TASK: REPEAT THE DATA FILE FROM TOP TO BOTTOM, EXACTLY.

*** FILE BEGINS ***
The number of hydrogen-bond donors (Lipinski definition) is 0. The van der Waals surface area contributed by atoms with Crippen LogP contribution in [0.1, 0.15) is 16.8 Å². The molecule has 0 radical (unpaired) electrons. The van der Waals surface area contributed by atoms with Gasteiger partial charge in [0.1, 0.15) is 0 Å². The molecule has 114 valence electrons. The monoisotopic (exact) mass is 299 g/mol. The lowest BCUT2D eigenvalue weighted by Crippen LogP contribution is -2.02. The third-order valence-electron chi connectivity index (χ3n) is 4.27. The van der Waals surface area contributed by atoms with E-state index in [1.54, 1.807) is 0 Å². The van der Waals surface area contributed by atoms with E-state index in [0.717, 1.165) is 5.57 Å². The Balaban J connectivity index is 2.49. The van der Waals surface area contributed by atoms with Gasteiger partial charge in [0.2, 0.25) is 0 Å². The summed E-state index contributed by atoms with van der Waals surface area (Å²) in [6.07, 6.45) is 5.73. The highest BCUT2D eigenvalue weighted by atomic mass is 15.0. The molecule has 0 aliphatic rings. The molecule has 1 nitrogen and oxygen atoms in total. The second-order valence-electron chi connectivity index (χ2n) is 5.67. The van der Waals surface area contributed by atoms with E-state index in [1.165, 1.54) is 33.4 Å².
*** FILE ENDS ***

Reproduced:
The number of hydrogen-bond donors (Lipinski definition) is 0. The van der Waals surface area contributed by atoms with Crippen LogP contribution in [0.1, 0.15) is 16.8 Å². The molecule has 0 radical (unpaired) electrons. The van der Waals surface area contributed by atoms with Gasteiger partial charge in [0.1, 0.15) is 0 Å². The molecule has 114 valence electrons. The monoisotopic (exact) mass is 299 g/mol. The lowest BCUT2D eigenvalue weighted by Crippen LogP contribution is -2.02. The third-order valence-electron chi connectivity index (χ3n) is 4.27. The van der Waals surface area contributed by atoms with E-state index in [1.54, 1.807) is 0 Å². The van der Waals surface area contributed by atoms with E-state index in [0.717, 1.165) is 5.57 Å². The Balaban J connectivity index is 2.49. The van der Waals surface area contributed by atoms with Gasteiger partial charge in [0.2, 0.25) is 0 Å². The summed E-state index contributed by atoms with van der Waals surface area (Å²) in [6.07, 6.45) is 5.73. The highest BCUT2D eigenvalue weighted by atomic mass is 15.0. The molecule has 0 aliphatic rings. The molecule has 1 nitrogen and oxygen atoms in total. The second-order valence-electron chi connectivity index (χ2n) is 5.67. The van der Waals surface area contributed by atoms with E-state index in [1.165, 1.54) is 33.4 Å².